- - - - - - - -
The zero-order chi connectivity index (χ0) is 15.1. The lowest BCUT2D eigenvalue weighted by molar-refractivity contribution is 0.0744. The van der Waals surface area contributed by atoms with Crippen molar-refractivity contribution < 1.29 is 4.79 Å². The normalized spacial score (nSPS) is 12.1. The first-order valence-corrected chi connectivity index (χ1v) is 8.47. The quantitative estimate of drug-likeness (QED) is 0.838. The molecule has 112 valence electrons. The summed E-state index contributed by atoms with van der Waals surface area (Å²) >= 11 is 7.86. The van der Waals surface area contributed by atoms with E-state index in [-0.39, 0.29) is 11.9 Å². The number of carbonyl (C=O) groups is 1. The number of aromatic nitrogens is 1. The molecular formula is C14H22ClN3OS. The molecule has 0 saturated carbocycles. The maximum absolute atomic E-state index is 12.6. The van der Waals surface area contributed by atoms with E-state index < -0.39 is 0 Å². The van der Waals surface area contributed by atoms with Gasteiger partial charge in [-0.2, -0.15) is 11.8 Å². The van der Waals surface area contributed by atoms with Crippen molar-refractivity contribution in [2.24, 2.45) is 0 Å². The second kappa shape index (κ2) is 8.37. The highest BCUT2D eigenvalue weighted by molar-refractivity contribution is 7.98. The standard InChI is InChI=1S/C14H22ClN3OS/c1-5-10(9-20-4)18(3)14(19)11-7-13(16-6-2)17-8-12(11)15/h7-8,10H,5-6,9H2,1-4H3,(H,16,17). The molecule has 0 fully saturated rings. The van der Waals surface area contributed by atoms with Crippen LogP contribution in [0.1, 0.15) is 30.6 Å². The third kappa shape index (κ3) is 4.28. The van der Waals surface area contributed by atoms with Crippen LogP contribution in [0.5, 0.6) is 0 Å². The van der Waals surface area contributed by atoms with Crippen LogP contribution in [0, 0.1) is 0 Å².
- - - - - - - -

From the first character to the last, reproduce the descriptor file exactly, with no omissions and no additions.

The zero-order chi connectivity index (χ0) is 15.1. The lowest BCUT2D eigenvalue weighted by molar-refractivity contribution is 0.0744. The van der Waals surface area contributed by atoms with Crippen molar-refractivity contribution < 1.29 is 4.79 Å². The normalized spacial score (nSPS) is 12.1. The first-order valence-corrected chi connectivity index (χ1v) is 8.47. The quantitative estimate of drug-likeness (QED) is 0.838. The molecule has 112 valence electrons. The summed E-state index contributed by atoms with van der Waals surface area (Å²) >= 11 is 7.86. The van der Waals surface area contributed by atoms with E-state index in [-0.39, 0.29) is 11.9 Å². The number of carbonyl (C=O) groups is 1. The number of aromatic nitrogens is 1. The molecular formula is C14H22ClN3OS. The molecule has 0 saturated carbocycles. The maximum absolute atomic E-state index is 12.6. The van der Waals surface area contributed by atoms with E-state index < -0.39 is 0 Å². The van der Waals surface area contributed by atoms with Gasteiger partial charge in [-0.2, -0.15) is 11.8 Å². The van der Waals surface area contributed by atoms with Crippen molar-refractivity contribution in [2.24, 2.45) is 0 Å². The second kappa shape index (κ2) is 8.37. The highest BCUT2D eigenvalue weighted by molar-refractivity contribution is 7.98. The standard InChI is InChI=1S/C14H22ClN3OS/c1-5-10(9-20-4)18(3)14(19)11-7-13(16-6-2)17-8-12(11)15/h7-8,10H,5-6,9H2,1-4H3,(H,16,17). The molecule has 0 fully saturated rings. The van der Waals surface area contributed by atoms with Crippen LogP contribution in [0.1, 0.15) is 30.6 Å². The third kappa shape index (κ3) is 4.28. The van der Waals surface area contributed by atoms with Crippen LogP contribution in [0.5, 0.6) is 0 Å². The van der Waals surface area contributed by atoms with Crippen LogP contribution in [0, 0.1) is 0 Å².